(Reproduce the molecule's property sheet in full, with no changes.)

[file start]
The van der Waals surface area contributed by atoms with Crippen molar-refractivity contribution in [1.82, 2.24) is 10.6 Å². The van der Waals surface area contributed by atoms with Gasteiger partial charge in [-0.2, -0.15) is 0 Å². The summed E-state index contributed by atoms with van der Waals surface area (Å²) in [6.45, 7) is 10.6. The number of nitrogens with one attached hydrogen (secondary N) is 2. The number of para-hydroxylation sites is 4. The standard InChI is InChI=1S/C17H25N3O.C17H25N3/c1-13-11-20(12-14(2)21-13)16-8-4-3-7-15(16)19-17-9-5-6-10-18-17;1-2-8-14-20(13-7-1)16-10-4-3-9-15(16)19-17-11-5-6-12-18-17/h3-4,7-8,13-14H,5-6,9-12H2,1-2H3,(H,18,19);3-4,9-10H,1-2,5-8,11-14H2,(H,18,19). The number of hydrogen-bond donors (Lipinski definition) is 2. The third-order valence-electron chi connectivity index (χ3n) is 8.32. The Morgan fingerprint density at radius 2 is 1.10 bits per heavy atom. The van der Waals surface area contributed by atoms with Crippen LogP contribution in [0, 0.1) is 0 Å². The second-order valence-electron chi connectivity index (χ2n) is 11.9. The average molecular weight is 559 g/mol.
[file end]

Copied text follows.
The van der Waals surface area contributed by atoms with Crippen molar-refractivity contribution in [1.82, 2.24) is 10.6 Å². The van der Waals surface area contributed by atoms with Gasteiger partial charge in [-0.2, -0.15) is 0 Å². The summed E-state index contributed by atoms with van der Waals surface area (Å²) in [6.45, 7) is 10.6. The number of nitrogens with one attached hydrogen (secondary N) is 2. The number of para-hydroxylation sites is 4. The standard InChI is InChI=1S/C17H25N3O.C17H25N3/c1-13-11-20(12-14(2)21-13)16-8-4-3-7-15(16)19-17-9-5-6-10-18-17;1-2-8-14-20(13-7-1)16-10-4-3-9-15(16)19-17-11-5-6-12-18-17/h3-4,7-8,13-14H,5-6,9-12H2,1-2H3,(H,18,19);3-4,9-10H,1-2,5-8,11-14H2,(H,18,19). The number of hydrogen-bond donors (Lipinski definition) is 2. The third-order valence-electron chi connectivity index (χ3n) is 8.32. The Morgan fingerprint density at radius 2 is 1.10 bits per heavy atom. The van der Waals surface area contributed by atoms with Crippen LogP contribution in [0, 0.1) is 0 Å². The second-order valence-electron chi connectivity index (χ2n) is 11.9. The average molecular weight is 559 g/mol.